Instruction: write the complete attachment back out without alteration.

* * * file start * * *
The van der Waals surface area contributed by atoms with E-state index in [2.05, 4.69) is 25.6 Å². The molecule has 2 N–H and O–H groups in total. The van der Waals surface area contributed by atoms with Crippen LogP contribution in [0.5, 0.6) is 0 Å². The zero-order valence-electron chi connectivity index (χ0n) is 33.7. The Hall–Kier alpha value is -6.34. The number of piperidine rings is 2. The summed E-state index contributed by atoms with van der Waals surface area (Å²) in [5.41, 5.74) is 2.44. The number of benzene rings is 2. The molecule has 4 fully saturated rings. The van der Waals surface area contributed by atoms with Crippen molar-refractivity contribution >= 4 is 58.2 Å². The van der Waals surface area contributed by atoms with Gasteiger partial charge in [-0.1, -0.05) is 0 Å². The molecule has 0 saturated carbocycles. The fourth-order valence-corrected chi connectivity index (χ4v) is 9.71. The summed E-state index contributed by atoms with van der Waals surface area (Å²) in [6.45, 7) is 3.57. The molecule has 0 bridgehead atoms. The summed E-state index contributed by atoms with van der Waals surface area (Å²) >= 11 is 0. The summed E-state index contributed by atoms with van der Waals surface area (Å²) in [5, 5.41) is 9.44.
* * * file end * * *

The van der Waals surface area contributed by atoms with E-state index in [2.05, 4.69) is 25.6 Å². The molecule has 2 N–H and O–H groups in total. The van der Waals surface area contributed by atoms with Crippen LogP contribution in [0.5, 0.6) is 0 Å². The zero-order valence-electron chi connectivity index (χ0n) is 33.7. The Hall–Kier alpha value is -6.34. The number of piperidine rings is 2. The summed E-state index contributed by atoms with van der Waals surface area (Å²) in [5.41, 5.74) is 2.44. The number of benzene rings is 2. The molecule has 4 fully saturated rings. The van der Waals surface area contributed by atoms with Crippen molar-refractivity contribution >= 4 is 58.2 Å². The van der Waals surface area contributed by atoms with Gasteiger partial charge in [-0.1, -0.05) is 0 Å². The molecule has 0 saturated carbocycles. The fourth-order valence-corrected chi connectivity index (χ4v) is 9.71. The summed E-state index contributed by atoms with van der Waals surface area (Å²) in [6.45, 7) is 3.57. The molecule has 0 bridgehead atoms. The summed E-state index contributed by atoms with van der Waals surface area (Å²) >= 11 is 0. The summed E-state index contributed by atoms with van der Waals surface area (Å²) in [5, 5.41) is 9.44.